Monday, 21 November 2011



It's a lockout. So, just when we thought the NBA season would finally begin, now it looks even more likely that there will be no NBA season this year at all. So what does this really mean apart from fewer games, less hope, more waiting, more players flocking overseas and more of the NBA being 'where nothing happens'?

This means Team USA won't be winning the Gold Medal in the 2012 Olympics.

Yep, London's calling and everyone but the NBA seem to be listening. If the National Basketball Association of America doesn't heed the call of the regular season soon, then first place, silver or bronze in next year's Olympic Games in London will look less likely the more the Twitter hash-tag "#noNBA" becomes a certainty.

The NBA has already shot itself in the sneaker by not having another game in England's capital this year, and just to think over this last year they've had two regular season games and a Los Angeles Lakers exhibition. Even with the forthcoming games, there's nothing quite like the NBA.
Another competitive exhibition would have been the perfect precursor to the Olympic games, increasing ticket sales and league passes. I thought it was about good business? I guess there really is nothing quite like the NBA.

We already know this lockout means more than three percent of BRI and the players and the owners. Fans and people's jobs are at stake, and basketball-wise this really does mean more than the NBA too. This lockout will undoubtedly effect how the American players play in next year's Olympics.

Put it this way: if there's no season, then players' form and continuity will be seriously effected. Sure, the time off will help these guys rest up better, but extended fishing trips never did the LA Clippers any good, plus pile on the extra stress of wondering when there next runs going to come from and how many of these players will be "in the game" come summer 2012?

This isn't EA sports; even the legends can't play like a video game all the time. They can't be switched on and off. Players need regular practice, in-game practice with and against the guys they'll be playing with and against. Sure, these days top players have so many other things going on that they will remain in shape and ready to go. It's not like Team USA are going to have a bunch of Shawn Kemps show up for camp, but maybe they'll have a few Antoine Walkers.

Even if the NBA season does play out, there's going to be a Stern-guaranteed 82 games and playoffs that could result in players becoming worn out, run down and too tired to light a flame in the Olympics. What happens if the Olympics start a day or two after the last game of the NBA Finals? Jet-lag, that's what. This delayed season needs to be cleared for take off before everything becomes canceled across the board.

OK, training abroad has its Olympic perks too. Now FIBA has cleared NBA players to make that lost money overseas, more playing time will help keep things fresh. Still, there's no place like home. Even if the American players can gain more of an insight into how other international teams and players play for their own national sides scouting report there are still problems. The increasing talented pool of foreign NBA players will flock overseas to play too, most going home.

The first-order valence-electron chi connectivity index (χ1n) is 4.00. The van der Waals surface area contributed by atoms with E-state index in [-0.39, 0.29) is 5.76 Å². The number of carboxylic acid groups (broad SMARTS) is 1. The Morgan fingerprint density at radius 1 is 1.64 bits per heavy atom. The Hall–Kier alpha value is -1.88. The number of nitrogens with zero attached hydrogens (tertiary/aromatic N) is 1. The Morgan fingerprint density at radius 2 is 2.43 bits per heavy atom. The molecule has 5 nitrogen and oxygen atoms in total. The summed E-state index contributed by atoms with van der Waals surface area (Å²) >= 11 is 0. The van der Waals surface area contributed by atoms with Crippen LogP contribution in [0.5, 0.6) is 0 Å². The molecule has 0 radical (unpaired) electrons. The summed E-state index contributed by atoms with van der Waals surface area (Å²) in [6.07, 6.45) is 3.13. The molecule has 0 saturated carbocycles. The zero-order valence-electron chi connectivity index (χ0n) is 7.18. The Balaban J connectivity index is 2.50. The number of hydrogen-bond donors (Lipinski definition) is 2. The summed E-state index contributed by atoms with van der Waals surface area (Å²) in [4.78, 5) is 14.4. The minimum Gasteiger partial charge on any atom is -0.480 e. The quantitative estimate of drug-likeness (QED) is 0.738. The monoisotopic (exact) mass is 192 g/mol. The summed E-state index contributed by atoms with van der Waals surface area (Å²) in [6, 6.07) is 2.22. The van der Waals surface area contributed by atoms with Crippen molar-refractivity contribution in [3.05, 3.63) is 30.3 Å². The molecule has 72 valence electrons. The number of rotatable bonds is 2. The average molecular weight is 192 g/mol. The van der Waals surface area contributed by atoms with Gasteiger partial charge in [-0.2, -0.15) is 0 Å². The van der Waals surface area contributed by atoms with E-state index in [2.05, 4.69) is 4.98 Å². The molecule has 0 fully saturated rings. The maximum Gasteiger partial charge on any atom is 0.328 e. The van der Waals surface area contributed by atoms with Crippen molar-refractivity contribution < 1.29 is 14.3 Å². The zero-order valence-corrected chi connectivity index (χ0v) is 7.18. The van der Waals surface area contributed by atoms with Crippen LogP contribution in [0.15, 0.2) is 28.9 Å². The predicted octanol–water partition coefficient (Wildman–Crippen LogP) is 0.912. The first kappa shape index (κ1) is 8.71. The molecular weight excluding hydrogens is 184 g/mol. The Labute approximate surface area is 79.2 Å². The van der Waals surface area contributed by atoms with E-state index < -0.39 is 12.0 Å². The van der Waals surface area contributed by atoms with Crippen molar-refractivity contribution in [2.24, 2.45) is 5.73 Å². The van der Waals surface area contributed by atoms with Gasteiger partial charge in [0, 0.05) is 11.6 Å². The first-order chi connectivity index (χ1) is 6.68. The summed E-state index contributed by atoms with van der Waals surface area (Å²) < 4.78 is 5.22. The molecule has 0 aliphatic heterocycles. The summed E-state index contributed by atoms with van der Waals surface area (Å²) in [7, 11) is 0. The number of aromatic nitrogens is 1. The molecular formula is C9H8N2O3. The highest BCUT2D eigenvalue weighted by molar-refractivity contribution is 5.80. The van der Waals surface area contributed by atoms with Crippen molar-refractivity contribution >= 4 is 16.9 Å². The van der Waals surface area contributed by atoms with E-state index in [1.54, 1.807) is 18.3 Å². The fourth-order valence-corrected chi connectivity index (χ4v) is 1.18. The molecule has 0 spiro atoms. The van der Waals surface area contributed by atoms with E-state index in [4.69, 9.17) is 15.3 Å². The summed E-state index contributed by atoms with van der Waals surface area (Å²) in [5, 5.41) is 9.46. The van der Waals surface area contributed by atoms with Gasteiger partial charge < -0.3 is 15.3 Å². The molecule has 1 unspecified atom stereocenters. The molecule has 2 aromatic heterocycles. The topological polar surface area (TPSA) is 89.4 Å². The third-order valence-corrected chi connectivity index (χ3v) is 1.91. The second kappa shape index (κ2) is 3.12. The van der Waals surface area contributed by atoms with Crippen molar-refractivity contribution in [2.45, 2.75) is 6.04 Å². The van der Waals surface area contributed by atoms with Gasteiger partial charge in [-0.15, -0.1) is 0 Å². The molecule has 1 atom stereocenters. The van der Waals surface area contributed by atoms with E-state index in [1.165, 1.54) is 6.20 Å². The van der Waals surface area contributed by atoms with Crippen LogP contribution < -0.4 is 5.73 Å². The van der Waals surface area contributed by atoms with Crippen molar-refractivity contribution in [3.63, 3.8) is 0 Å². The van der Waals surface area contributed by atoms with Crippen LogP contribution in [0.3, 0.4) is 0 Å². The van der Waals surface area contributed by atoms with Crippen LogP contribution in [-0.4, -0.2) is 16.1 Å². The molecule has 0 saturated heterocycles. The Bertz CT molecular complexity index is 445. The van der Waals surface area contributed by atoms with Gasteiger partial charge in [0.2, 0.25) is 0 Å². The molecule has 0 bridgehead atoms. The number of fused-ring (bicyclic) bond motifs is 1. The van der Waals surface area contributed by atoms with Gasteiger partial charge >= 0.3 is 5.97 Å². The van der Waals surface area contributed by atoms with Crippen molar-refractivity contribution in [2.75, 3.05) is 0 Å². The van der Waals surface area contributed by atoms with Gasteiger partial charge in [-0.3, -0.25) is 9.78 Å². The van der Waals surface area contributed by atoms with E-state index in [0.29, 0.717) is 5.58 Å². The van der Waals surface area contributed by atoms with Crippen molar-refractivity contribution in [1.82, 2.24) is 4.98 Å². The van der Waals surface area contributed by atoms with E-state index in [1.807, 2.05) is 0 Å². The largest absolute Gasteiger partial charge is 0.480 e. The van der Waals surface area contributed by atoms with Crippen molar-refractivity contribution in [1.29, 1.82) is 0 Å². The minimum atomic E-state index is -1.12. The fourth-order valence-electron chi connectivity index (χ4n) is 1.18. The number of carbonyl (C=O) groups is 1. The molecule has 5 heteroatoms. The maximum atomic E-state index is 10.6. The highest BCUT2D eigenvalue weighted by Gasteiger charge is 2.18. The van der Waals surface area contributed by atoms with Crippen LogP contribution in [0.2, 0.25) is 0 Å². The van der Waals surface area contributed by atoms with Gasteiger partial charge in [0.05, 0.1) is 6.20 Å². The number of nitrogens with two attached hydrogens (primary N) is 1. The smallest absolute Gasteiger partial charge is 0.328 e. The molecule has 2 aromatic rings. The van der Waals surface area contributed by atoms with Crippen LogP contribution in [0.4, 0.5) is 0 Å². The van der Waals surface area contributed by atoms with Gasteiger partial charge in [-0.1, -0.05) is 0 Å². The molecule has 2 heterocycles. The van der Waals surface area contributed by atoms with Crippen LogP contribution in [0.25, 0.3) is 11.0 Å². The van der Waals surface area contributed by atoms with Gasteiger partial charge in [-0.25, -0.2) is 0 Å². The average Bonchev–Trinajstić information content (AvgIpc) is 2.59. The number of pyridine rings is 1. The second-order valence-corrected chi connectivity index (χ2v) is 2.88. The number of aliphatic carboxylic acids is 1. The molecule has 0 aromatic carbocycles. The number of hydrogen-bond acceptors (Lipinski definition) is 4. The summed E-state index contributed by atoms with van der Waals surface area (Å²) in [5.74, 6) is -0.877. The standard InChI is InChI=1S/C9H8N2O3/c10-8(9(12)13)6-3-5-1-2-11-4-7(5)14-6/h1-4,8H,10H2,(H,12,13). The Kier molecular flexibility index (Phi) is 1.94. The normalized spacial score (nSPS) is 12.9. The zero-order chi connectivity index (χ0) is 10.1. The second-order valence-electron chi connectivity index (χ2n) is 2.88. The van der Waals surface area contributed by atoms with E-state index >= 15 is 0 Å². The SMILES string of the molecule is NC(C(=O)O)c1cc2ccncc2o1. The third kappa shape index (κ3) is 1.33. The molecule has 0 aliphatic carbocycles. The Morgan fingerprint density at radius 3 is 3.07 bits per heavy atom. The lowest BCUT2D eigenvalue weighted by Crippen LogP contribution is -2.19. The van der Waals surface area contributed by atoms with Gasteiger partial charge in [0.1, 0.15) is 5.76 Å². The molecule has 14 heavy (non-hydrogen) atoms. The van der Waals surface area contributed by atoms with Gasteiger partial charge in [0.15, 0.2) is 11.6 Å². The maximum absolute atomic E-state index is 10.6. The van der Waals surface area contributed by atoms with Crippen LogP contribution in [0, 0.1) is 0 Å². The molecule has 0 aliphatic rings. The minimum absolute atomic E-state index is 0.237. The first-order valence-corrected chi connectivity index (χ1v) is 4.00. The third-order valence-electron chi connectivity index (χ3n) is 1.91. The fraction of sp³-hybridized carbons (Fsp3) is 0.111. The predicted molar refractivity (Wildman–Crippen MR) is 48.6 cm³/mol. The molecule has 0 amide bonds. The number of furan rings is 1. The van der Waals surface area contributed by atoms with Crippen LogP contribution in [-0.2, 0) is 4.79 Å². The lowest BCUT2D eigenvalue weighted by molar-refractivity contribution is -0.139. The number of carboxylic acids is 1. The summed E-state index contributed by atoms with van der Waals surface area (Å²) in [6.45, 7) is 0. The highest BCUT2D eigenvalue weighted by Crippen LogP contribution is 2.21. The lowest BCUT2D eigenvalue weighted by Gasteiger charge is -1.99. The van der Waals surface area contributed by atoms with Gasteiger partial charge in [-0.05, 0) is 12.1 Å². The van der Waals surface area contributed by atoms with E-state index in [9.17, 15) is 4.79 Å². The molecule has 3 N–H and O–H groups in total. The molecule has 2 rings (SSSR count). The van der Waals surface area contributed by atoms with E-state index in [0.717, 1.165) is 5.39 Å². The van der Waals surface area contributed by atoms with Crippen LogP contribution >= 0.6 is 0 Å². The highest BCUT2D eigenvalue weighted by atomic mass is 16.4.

Take Pau and Marc Gasol, for example. The Gasol brothers are fast becoming the most talented family unit in worldwide sports. Laker fans can only dream of what it would be like if these two Gasols gassed up their team instead of being traded for each other, but now they could actually see what it would be like.

If Spain's two favourite sons return to Barcelona to play together this season, then you'll have them joining forces and aligning with potential national side teammates and playing against even more in what you could basically call a season-long practice. Add a returning Ricky Rubio to the mix (he sure picked his time to finally come to Minnesota) and it'll all be over. Spain may as well move the World Cup aside and leave some room in their trophy cabinet.

It's no secret from Europe to Asia and even Australia that international basketball competition has been and continues to get better. Now, with this lockout, the more fellow countrymen play together the more cohesive they get, with the added bonus of being able to get more hands-on experience playing top American players. The stronger the continuity amongst fellow countrymen overseas, the weaker it will be for America and their chances, unless the league rolls the dice one more time.

That's why it's vital for American basketball to get back on track and on court before track and field becomes the only ground for medals in the Olympics. We've seen America drop the baton before; we can't see the NBA drop the ball on this one. Everyone expects gold. That's everyone in the U.S., that is.

If the NBA continues to be locked out, America may have to except something else, and they won't be able to use a game-clock, nightmare dream team or asterisk on this one. Team USA can still win and win big, but the flame might be fading as the NBA fans its games away from the supporters and players. Now who's going to carry the torch?

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